And Chaney chimes in
Magical UQ kingdom
University of Queensland students can apply for a six-month paid internship at Disney World in Florida. Apparently it’s a chance to graduate with a degree, “that includes magic, movies and memories.” What, you ask, ever happened to alienated undergraduates who wore black, smoked Gitanes and banged on about theories of the text? I suppose they apply to Euro Disney in Paris.
Chaney sends a signal
Well, more a flashing neon sign flashing a message to Education Minister Chris Pyne. Last night Michael Chaney, the chair of NAB and Woodside and chancellor of the University of Western Australia, told ABC TV’s Lateline that he would “prefer the government to leave interest rates on student loans where they were” – indexed to the CPI. “I know that this increases the cost to government but it would be a good compromise,” Mr Chaney said. Whether it will be enough of a compromise to secure the passage of the rest of the Pyne package is another question but it is a price this business leader is willing to see the government pay. Mr Chaney added that the expansion in student numbers over 25 years had reduced taxpayer funding per head and that it was clear governments of both persuasions would not increase this. However he dismissed warnings of $100,000 degrees as scaremongering.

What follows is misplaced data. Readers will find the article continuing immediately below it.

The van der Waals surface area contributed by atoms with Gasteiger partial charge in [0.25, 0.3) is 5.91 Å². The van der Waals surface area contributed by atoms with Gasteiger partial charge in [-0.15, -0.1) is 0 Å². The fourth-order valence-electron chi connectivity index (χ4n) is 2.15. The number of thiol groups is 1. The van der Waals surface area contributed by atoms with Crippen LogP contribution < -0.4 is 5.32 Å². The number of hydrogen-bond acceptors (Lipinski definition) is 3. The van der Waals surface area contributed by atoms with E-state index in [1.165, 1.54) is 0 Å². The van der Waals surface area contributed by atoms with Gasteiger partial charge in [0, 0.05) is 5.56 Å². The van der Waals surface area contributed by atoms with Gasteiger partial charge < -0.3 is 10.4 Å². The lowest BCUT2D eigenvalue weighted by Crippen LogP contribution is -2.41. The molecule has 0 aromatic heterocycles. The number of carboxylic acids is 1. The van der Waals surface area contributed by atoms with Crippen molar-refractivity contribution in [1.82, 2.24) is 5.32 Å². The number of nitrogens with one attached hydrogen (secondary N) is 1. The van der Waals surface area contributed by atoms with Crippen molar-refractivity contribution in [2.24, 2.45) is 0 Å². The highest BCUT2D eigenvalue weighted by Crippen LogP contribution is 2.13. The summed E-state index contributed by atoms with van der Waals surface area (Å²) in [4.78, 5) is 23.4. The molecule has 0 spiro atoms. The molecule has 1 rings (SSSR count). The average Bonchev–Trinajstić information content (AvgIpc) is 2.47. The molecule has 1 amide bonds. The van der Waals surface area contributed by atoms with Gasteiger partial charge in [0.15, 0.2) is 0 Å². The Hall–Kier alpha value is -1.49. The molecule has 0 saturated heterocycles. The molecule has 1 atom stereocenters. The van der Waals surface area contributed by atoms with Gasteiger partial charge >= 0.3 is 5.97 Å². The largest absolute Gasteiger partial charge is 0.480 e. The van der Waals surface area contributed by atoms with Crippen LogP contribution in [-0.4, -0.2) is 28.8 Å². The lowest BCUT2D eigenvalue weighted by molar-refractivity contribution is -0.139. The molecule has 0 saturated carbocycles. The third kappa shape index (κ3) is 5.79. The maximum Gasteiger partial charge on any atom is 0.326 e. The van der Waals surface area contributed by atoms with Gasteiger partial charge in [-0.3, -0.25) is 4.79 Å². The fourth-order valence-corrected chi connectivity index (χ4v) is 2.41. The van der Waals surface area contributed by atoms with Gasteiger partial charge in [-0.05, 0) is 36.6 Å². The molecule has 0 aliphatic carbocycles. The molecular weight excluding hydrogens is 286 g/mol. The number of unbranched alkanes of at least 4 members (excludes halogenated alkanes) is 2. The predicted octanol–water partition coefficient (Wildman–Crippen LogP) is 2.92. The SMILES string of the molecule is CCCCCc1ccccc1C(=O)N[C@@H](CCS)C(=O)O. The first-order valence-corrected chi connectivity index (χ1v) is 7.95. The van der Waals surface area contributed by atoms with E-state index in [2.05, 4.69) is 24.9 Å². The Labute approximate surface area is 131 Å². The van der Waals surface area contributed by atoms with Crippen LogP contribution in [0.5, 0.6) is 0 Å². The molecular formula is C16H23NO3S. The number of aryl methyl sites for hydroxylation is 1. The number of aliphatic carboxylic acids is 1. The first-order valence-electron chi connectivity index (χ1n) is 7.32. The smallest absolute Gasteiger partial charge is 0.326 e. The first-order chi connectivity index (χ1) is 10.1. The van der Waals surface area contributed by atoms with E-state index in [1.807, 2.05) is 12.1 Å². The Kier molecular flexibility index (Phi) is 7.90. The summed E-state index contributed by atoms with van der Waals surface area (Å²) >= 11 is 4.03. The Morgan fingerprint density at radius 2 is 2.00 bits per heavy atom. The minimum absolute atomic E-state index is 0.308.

So does Palmer
Clive Palmer is having lunch with Mr Pyne today but it is unlikely to be long. He made it clear to Fran Kelly on Radio National this morning that changing his mind on increased student fees “would be a very hard task, our policy is clear.” ” I stand with students and universities across the country – I had and Chris Pyne had the benefit of free education.” The PUP leader said he agreed with getting “revenue in line with expenditure. The question is how you do it. Fairness is the issue.” Perhaps a reduction in the proposed fee increase and a cut in the intended interest rate will make the package fairer but who knows.
Transition at TEQSA
The Tertiary Education Quality Standards Agency has a new acting head, Nicholas Saunders. Perhaps he will be confirmed in the job if the legislation Labor’s Kim Carr has stalled in the Senate ever passes and/or when Carol Nicholl’s original appointment as foundation head expires. Mr Saunders is a former VC of the University of Newcastle, where he sacked staff to fix its finances. He later went on to be a DVC at Bond from October 2012 to this April. He replaces Dorte Kristoffersen (she leaves early next month), who has held the fort since Ms Nicholl went on leave in the aftermath of the Lee Dow-Braithwaite report on TEQSA’s operations. One governance observer yesterday said Mr Saunders was “a good appointment to keep TEQSA on the even keel it is now until the longer term position is resolved.”